Lynn suggested I look at games that fake a larger space than is actually played in. I’ve been having trouble thinking of much else, but Shadow of the Colossus was the first thing that sprung to mind. It exemplifies a few of the techniques that I’ve been reading about.
It has a large open space, but only the nearest models are shown in any detail. A combination of model and texture LODS allowed the game to run on PS2. When you are far away from some models, they are nothing more than flat planes. Clever use of tiling textures and modular assets can be found, with the temples looking like they are all made from the same kit. Its clear that the grass is one big tiling texture, but its quite subtle and probably unnoticeable from a consumer perspective. The image of mountains on the skybox give the idea of more geometry than actually exists, while use of land, sea and mountains gives the area a diverse feel. The use of lots of different heights adds visual interest and hides some land. Birds circling overhead and lizards crawling along the ground give the impression of an ecosystem.
“Elaborate polygon models are used within the immediate vicinity of the player. The further away from the player a model is, the less polygons it has. The furthest away models with the fewest polygons mostly include cliffs and the surface of the earth. Even those models’ polygons aren’t drawn completely, they disappear at a certain distance. However, we tried to make it so that areas that command an excellent view are expressed in more detail, while areas that are hard on memory aren’t expressed so elaborately. In addition, usually games have clear barriers to indicate where players aren’t able to go, but we tried not to do that. We wanted to make it so that players can reach anywhere it looks like they’ll be able to get to.”
The temple where the dead girl resides and where the god appears acts as a central hub and point of familiarity for the player. Atmospheric lighting is used here, with the bright, overblown godrays suggesting a heavenly aura. There is a use of temporal grounding here, with the environment looking decayed and ancient.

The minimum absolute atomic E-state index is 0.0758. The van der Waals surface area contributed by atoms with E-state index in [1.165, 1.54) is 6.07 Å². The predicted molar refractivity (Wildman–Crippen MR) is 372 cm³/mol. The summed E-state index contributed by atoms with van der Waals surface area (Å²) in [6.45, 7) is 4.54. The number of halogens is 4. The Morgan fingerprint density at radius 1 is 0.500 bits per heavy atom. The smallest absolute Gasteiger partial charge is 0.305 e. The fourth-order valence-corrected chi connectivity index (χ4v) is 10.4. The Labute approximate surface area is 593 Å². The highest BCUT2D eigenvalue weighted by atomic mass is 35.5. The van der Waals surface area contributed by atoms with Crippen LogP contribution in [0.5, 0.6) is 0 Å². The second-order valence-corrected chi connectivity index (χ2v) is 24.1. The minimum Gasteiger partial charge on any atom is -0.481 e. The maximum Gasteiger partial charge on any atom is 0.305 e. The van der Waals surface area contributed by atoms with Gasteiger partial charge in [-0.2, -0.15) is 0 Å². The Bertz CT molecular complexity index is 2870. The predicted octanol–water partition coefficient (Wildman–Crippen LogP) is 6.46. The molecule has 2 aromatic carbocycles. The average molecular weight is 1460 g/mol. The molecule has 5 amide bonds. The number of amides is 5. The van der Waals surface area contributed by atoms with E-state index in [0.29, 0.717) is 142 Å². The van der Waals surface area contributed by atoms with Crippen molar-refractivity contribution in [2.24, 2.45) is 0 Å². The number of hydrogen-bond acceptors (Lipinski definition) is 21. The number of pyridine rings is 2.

“we were able to project the atmosphere of Shadow of the Colossus by adding fog and coupling it with a natural landscape that wasn’t particularly wild or untamed. Because the game draws even far-off scenery, we were able to project a comprehensively unique atmosphere.”
The player is led deliberatly around the map, as their sword glows to point them in the right direction. Colossi are huge and can be seen on the horizon, acting as a Disney style “weenie” to draw players to it. This means they don’t head towards other areas.
Bright light is used to hide some areas, with anything behind this light not being drawn.
“However, because the direction of the sunlight depends on factors such as the time of day and the weather, we tried to have a sense of overall unity. Strictly speaking, however, it sometimes differs by area, to a certain extent. Most of the time, when I’d submit things for Ueda to check over, he’d tell me “Make it whiter! Increase the brightness and the saturation of the textures!” [laugh} I’d wonder if it wouldn’t be too much, but I went along with what he said. Now, when you reach a place where the sun is shining, you get a sense of dazzling radiance, so in the end it worked out well.”
The low, cinematic angles used when riding the horse makes the landscape feel large, like its waiting to be explored.